Ostensibly, the illness is the culprit. But it is also the cancer patient who is made culpable
Editor-in-Chief of OncologyLive
Senior vice president for Clinical Affairs and National Director for Medical Oncology Cancer Treatment Centers of America, Eastern Regional Medical Center
“You have cancer.” In the entire realm of clinical medicine, one would be challenged to find three more devastating words—particularly that one specific six-letter word—or to identify a more difficult discussion for a physician to have with a patient. In Illness as Metaphor, a classic essay still relevant today, Susan Sontag describes the impact of the word cancer1: “Putative notions of disease have a long history, and such notions are particularly active with cancer. There is the ‘fight’ or ‘crusade’ against cancer; cancer is the ‘killer’ disease; people who have cancer are ‘cancer victims.’ Ostensibly, the illness is the culprit. But it is also the cancer patient who is made culpable. Widely believed psychological theories of disease assign to the luckless ill the ultimate responsibility both for falling ill and for getting well. And conventions of treating cancer as no mere disease but a demonic enemy make cancer not just a lethal disease but a shameful one.”
The term is so freighted with emotion that a somewhat controversial suggestion recently was made to no longer label premalignant conditions such as ductal carcinoma in situ (DCIS) or high-grade prostatic intraepithelial neoplasia as “cancer,” at least in part because of the implications that this terrible word has for the patient being provided with this diagnosis.2 Indeed, researchers found that the terms used to describe the treatment choices for DCIS had a statistically significant impact on whether women without breast cancer who participated in a survey would choose surgery, medication, or surveillance if diagnosed with DCIS (Figure).3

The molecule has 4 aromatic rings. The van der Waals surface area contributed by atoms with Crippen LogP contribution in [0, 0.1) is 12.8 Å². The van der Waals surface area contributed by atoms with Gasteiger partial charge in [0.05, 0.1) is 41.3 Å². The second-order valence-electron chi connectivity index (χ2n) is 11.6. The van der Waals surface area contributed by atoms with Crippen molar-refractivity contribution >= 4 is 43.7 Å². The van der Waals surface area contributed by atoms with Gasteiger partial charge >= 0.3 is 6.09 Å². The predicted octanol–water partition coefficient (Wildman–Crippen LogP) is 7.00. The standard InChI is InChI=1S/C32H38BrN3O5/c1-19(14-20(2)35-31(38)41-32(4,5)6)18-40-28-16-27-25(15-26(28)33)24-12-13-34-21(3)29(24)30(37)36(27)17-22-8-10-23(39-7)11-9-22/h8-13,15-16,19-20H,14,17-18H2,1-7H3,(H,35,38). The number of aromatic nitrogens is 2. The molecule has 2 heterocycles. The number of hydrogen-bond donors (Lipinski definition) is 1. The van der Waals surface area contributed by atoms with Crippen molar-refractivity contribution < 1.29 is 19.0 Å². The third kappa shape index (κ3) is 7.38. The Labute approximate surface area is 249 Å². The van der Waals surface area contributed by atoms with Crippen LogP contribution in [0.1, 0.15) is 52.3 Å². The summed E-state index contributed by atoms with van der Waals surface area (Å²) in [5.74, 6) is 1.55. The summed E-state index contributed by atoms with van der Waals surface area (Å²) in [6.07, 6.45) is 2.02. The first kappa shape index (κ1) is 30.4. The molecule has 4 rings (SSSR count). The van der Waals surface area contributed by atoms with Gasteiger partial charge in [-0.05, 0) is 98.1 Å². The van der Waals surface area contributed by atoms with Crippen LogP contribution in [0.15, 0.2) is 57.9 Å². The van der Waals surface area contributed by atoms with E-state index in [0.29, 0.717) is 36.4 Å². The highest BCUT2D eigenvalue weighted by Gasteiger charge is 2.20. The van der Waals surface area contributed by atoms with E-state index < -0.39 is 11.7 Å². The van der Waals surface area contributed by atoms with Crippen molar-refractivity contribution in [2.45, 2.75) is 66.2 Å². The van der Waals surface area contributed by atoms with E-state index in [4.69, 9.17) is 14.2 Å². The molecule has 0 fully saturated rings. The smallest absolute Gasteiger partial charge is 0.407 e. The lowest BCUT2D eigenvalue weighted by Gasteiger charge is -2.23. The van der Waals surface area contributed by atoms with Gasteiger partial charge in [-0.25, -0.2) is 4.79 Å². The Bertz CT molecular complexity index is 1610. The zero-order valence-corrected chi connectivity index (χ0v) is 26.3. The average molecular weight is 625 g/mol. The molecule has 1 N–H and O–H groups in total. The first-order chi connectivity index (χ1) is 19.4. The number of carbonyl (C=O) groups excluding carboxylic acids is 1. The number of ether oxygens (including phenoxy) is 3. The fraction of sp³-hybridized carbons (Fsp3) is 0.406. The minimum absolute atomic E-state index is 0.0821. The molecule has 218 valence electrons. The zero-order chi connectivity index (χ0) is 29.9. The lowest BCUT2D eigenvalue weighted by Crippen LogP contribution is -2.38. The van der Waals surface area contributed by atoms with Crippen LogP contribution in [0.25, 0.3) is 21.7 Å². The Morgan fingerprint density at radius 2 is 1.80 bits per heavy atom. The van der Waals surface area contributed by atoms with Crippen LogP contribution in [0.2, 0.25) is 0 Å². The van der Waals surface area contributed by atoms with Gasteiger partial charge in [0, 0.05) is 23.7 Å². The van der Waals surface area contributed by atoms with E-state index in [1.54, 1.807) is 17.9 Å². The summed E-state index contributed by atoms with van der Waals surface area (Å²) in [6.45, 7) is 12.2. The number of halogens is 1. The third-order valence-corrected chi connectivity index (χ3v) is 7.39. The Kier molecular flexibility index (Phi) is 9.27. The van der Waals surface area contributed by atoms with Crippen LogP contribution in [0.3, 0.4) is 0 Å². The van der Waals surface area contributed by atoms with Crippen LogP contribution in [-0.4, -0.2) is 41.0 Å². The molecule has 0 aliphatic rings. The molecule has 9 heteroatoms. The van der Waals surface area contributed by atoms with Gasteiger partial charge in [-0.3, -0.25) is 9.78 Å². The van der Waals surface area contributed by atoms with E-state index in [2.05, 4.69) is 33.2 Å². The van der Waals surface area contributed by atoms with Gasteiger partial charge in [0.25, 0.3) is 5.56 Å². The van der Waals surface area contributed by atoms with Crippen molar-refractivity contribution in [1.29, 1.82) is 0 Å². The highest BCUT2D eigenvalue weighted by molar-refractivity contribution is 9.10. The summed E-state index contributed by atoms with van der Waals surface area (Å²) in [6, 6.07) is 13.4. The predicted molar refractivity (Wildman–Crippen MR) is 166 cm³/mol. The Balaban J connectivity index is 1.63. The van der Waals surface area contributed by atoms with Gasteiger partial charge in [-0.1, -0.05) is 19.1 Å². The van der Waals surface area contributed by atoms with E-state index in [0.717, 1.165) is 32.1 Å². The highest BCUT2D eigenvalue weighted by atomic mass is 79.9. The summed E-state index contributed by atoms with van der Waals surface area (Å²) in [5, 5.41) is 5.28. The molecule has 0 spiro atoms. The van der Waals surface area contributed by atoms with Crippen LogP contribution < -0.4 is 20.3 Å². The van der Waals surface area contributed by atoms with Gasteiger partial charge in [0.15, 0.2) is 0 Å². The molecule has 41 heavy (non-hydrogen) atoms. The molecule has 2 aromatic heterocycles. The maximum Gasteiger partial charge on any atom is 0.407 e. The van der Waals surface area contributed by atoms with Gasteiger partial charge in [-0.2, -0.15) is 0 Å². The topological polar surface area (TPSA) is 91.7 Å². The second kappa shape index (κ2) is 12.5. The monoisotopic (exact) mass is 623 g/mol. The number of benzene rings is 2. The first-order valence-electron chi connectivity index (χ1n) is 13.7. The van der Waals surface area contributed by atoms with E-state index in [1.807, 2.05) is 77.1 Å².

Yet there are other terms that clinicians, in general, and those caring for patients with cancer, in particular, employ which have the potential to have a similar, although almost certainly unanticipated and surely unwanted impact, on the emotional well-being of patients. In an era in which patients with cancer and their families have access to so much information about their treatment options, it is time to put to rest terms that could cause confusion or promote fear. In particular, six such words should be excised from discussions with patients (Table).
Consider the word advanced, as in “advanced cancer.” The American Society of Clinical Oncology (ASCO) has elected to employ this term in its laudable effort to encourage open and honest discussions/communication between patients with cancer and their clinical teams when faced with progressive/refractory malignant disease. Such discussions would include the limited statistical likelihood that continued therapy would be able to achieve an objective response or (far more important) improvement in quality of life or prolongation of survival; the rational need based on individual family circumstances (eg, responsibility for the care of young children) to consider end-of-life issues; and a personal decision to discontinue antineoplastic therapy as one transitions to a specific focus on comfort/symptomatic measures.